Anyone that has spent time working with a customer service team over the phone to resolve issues is all too familiar with being told there is nothing wrong. Usually after several frustrating hours of checking the basics you already checked before calling them. I chose not to follow this path.

Being an old hand at computers, I didn’t worry, just persevered. In my head I blamed Windows, or Adobe software updates, and waited for bug fix and compatibility releases to come along. Many did. None resolved the issue.

I did notice that this only happened on the oldest of my machines – a fact I put down to this 8 year old machine starting to show its age. Like me.

Bite The Bullet

Today I decided enough was enough. Saving every five minutes was not proving practical, and reboots take time. A lot of time. I’ve been fighting this for too long. So I put my tech head on (I used to build and fix computers for money, ironically) and started going through error logs and troubleshooting and reboots and uninstalling drivers and… well, all the usual stuff. Everything an I.T. guy would normally do. After several head scratching hours I gave up. I could find no clear reason for this. Plan B.

Until I could figure this out I needed a machine I could rely on. I went downstairs to the living room and tried to reconfigure that machine as my main unit. For a couple practical reasons, that didn’t work. So, an hour later, I was back upstairs reconnecting monitors and cables.

I was quite… fraught, by now.

The Fix Is In

As I reconnected cables, one of the video connectors didn’t seem to sit properly. I thought a daughter board may have moved, which could cause the issue. I decided to check the graphics card was still properly seated on the motherboard. Sometimes thermal creep (it’s not a band, it’s a thing, look it up) causes things to move and weird things happen. I popped the side off the computer. And saw the two fans on the graphic card weren’t turning.

I had not noticed their silence, as these friction less fans had not made a noise in more than four years – my computer is almost completely silent. Puzzled, I blew them out with compressed air and started them turning with a flick. All good, they kept running. They weren’t seized.

Then I noticed a drooping cable had somehow come to rest on the dual fans, stopping them turning. A simple cause, with a simple fix: A cable tie. Another blast of compressed air, and I put the side back on.

I am pleased to report everything is working as it should. No further blank screens (yet). I recreated one of those test video sequences and piled on some extra effects just for good measure, and the system stayed stable. I was finally able to complete the project and export. Excellent.

Post Analysis

I believe the graphics card was intermittently overheating when tasked with heavy GPU processing, and like a good graphics card should, it turned itself off before it burned out. Hence, blank screens. This explains the intermittent issue. It happened only when working with graphics apps configured to exclusively use the GPU. And why the rest of the computer continued to chug along happily, even though the screens were blank. Only GPU graphics were affected. Well, those and my sanity.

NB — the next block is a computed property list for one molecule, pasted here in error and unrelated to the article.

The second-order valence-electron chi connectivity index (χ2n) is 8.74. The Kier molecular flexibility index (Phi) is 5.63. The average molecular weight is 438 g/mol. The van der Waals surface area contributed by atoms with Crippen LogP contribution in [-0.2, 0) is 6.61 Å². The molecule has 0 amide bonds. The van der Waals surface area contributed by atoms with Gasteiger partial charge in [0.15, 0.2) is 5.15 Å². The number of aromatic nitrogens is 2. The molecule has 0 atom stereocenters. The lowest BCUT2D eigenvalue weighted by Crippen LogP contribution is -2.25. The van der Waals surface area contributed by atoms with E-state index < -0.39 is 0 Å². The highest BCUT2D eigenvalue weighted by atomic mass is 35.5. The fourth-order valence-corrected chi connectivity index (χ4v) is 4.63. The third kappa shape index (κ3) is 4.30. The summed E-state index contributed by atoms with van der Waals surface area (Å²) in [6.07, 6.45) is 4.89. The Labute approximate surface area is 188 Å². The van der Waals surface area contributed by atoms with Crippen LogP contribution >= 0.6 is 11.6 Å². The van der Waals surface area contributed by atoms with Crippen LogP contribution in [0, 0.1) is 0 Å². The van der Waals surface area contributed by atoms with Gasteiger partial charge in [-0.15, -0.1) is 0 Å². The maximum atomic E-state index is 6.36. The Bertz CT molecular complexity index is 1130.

I will spend tonight stress testing the card to see if it holds up, and whether any permanent damage has been done. Along the way I’m starting to clear the backlog of personal video projects I’ve put off due to this. So far, I’m three projects in and not a problem. Fingers crossed it stays that way.

Why is a self proclaimed tech guy confessing to not fixing this sooner?

Because I know many others go through similar issues, and those issues are often blamed on faulty software. First, I want those people to know: You are not alone. Computers are hard. I’ve been doing this for centuries, and was still caught out by what, in 20/20 hindsight, should have been obvious.

I also want you to know that sometimes it really isn’t the software. Those customer service teams may be right. Sometimes it really is an ID 10T issue.


The unseen benefits of Apple Air Pods

I have been an iPhone owner for several years. During those years I have replaced the wired headphones, on average, every three months. Which, apart from being a hidden expense of ownership is also annoying. The phones are great, don’t get me wrong, but things seem to happen to them with a depressing frequency that you could almost set your Apple watch by.

Reasons vary. It is usually wear and tear, or more accurately heavy use. I never take them out. As a result, cables wear and odd behaviour emerges – only one ear bud will work, or the mic stops working. Sometimes the phone starts or rewinds audiobooks. Sometimes it opens apps or sends emails and text messages because Siri thought you were talking to her, when you were in fact yelling playfully imaginative invective at the driver that just cut you off… that can take some explaining. I hear.